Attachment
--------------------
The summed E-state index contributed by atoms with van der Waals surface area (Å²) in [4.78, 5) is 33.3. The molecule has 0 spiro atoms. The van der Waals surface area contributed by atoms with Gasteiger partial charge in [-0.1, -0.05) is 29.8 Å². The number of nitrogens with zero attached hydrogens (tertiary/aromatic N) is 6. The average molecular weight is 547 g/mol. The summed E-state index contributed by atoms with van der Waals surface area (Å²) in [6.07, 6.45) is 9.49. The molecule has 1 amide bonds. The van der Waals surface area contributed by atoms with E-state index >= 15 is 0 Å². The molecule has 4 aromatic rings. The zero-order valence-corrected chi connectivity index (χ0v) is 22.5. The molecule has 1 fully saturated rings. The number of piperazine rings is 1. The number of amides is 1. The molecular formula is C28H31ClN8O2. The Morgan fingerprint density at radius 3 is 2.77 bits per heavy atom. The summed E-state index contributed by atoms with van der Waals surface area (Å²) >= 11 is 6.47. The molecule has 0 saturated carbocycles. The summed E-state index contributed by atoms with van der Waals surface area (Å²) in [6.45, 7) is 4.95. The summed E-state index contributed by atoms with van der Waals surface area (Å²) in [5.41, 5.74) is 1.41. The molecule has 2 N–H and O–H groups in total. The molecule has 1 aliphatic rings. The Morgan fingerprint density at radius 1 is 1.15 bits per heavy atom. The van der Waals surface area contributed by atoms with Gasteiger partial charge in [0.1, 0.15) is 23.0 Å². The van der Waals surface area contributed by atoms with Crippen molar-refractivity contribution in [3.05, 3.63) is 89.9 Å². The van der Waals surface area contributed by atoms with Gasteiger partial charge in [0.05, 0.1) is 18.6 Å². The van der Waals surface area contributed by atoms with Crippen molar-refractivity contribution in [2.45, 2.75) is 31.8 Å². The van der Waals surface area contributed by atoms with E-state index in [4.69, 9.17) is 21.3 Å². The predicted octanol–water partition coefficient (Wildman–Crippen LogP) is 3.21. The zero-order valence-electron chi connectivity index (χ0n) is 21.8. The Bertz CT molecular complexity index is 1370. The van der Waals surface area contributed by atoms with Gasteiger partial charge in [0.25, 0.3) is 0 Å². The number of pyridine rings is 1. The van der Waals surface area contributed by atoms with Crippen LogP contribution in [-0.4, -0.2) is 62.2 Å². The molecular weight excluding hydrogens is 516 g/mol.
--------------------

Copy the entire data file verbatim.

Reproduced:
The summed E-state index contributed by atoms with van der Waals surface area (Å²) in [4.78, 5) is 33.3. The molecule has 0 spiro atoms. The van der Waals surface area contributed by atoms with Gasteiger partial charge in [-0.1, -0.05) is 29.8 Å². The number of nitrogens with zero attached hydrogens (tertiary/aromatic N) is 6. The average molecular weight is 547 g/mol. The summed E-state index contributed by atoms with van der Waals surface area (Å²) in [6.07, 6.45) is 9.49. The molecule has 1 amide bonds. The van der Waals surface area contributed by atoms with E-state index >= 15 is 0 Å². The molecule has 4 aromatic rings. The zero-order valence-corrected chi connectivity index (χ0v) is 22.5. The molecule has 1 fully saturated rings. The number of piperazine rings is 1. The number of amides is 1. The molecular formula is C28H31ClN8O2. The Morgan fingerprint density at radius 3 is 2.77 bits per heavy atom. The summed E-state index contributed by atoms with van der Waals surface area (Å²) >= 11 is 6.47. The molecule has 0 saturated carbocycles. The summed E-state index contributed by atoms with van der Waals surface area (Å²) in [6.45, 7) is 4.95. The summed E-state index contributed by atoms with van der Waals surface area (Å²) in [5.41, 5.74) is 1.41. The molecule has 2 N–H and O–H groups in total. The molecule has 1 aliphatic rings. The Morgan fingerprint density at radius 1 is 1.15 bits per heavy atom. The van der Waals surface area contributed by atoms with Gasteiger partial charge in [0.1, 0.15) is 23.0 Å². The van der Waals surface area contributed by atoms with Crippen molar-refractivity contribution in [3.05, 3.63) is 89.9 Å². The van der Waals surface area contributed by atoms with Gasteiger partial charge in [0.05, 0.1) is 18.6 Å². The van der Waals surface area contributed by atoms with Crippen molar-refractivity contribution in [2.45, 2.75) is 31.8 Å². The van der Waals surface area contributed by atoms with E-state index in [4.69, 9.17) is 21.3 Å². The predicted octanol–water partition coefficient (Wildman–Crippen LogP) is 3.21. The zero-order valence-electron chi connectivity index (χ0n) is 21.8. The Bertz CT molecular complexity index is 1370. The van der Waals surface area contributed by atoms with Gasteiger partial charge in [0.25, 0.3) is 0 Å². The number of pyridine rings is 1. The van der Waals surface area contributed by atoms with Crippen LogP contribution in [-0.4, -0.2) is 62.2 Å². The molecular weight excluding hydrogens is 516 g/mol.